Try increasing gamma if dark sections aren't distinguished

Try increasing gamma if dark sections aren't distinguished

Sunday, March 6, 2016

clowning around with narrow band filters :)

I'd planned to image a very faint planetary binned x 4, but felt compelled to shoot something binned x 1 when I realized the seeing was good.
NGC 2392 was the only bright planetary i could think of off of the top of my head
so decided to give it a shot unbinned with the NII filter
so decided to give it a shot unbinned with the NII filter which gave great detail in the reds

NII OIII:
the source of the NII globules is still a bit of a mystery

Kitchen sink pallet--NII red, Ha green, OIII blue, He magenta:



just for fun i gathered a few exposures with a variety of filters (thanks to bilgebay for the 3 nm Ha data):
minimal processing, just digital development, except the last.
note the lack of detail in the OIII, with even less in the HeII
while NII + OIII is remarkably similar to Ha
(bill w's conjecture  Ha~NII+OIII for PN, ~Ha+OIII for emission nebulae).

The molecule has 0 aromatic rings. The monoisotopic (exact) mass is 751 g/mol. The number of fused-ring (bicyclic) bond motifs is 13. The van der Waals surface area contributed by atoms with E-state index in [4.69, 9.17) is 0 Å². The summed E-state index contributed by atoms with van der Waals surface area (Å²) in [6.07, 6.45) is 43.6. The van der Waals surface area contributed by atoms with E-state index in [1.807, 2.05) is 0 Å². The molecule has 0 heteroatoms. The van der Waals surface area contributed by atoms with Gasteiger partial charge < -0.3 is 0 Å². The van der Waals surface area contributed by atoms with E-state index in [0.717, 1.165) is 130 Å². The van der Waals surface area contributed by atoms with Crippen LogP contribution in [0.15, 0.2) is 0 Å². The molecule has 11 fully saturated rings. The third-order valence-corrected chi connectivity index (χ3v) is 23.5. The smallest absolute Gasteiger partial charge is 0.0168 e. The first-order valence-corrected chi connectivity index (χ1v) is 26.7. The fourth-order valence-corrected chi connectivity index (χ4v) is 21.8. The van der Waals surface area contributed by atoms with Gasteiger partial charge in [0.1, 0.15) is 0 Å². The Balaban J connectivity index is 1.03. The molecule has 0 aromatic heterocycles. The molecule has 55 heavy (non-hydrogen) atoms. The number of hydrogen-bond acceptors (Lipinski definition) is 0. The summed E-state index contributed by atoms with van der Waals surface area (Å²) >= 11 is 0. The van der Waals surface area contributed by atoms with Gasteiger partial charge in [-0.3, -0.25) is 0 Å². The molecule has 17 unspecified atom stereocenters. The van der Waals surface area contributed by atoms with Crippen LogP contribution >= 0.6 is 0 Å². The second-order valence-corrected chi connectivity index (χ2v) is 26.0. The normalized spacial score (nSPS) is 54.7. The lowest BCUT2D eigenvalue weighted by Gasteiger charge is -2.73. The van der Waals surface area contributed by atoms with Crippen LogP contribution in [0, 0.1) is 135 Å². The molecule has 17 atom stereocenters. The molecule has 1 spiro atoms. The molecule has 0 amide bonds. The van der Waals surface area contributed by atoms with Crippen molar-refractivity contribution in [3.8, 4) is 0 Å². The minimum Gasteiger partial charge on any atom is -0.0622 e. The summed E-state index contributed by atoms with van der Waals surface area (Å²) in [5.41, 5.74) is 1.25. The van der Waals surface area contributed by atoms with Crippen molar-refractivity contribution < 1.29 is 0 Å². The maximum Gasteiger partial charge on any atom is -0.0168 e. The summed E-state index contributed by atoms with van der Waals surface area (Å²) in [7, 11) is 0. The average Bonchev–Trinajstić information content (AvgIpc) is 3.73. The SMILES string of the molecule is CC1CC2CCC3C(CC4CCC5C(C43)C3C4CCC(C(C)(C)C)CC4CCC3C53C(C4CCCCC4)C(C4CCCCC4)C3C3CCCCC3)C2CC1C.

Filter digression:
In general, the narrower the bandwidth of the filter, the better the signal to noise ratio (assuming your exposure is long enough to bright out background signal).  I touched on this in prior post covering the rationale behind narrow band filters in light polluted skies.
However, narrower isn't always better.  traditional "Ha" filters typically capture Ha emissions at 656 nm and NII at 658 nm (older papers refer to them as Ha + NII).  The new astrodon 3 nm Ha filters, in theory cut out a portion of the NII signal, which is not desirable when imaging planetary nebulae.

bilgebay recently captured an image with very similar equipment, but used a 3 nm Ha filter (656 nm).
he was kind enough to send me the Ha data for comparison as i was curious to see how much loss of NII signal (658 nm) affected the image.  not quite a perfect comparison as he used >4x the exposure time for his subs, while i probably had better seeing.  you can see the comparison in the mosaic above.  the difference isn't as great as i'd expected, but there is definitely better contrast between the "eskimo's fur" and the circular nebulosity in the Ha.

8" LX200R, SX Trius 694 binned 0.4"/px
astrodon 5nm Ha, 3nm OIII, 3 nm NII, chroma 4 nm He
ASA DDM60
Ha 5x5 min, OIII 8x5 min, HeII 14x 5 min, NII 30 x 5 min, L 14 x 1 min
2/11,12,16/16
eastbluff, CA

no calibration except luminance ;)

Ha 3 nm 7 x 20 min
Celestron C8 Edge HD, Atik 460 EX Mono, astrodon 3 nm Ha
Bilgebay Observatory, Mugla, Marmaris, Turkey
interestingly, sedat used also used an 8" SCT with the Sony ICX694 chip.


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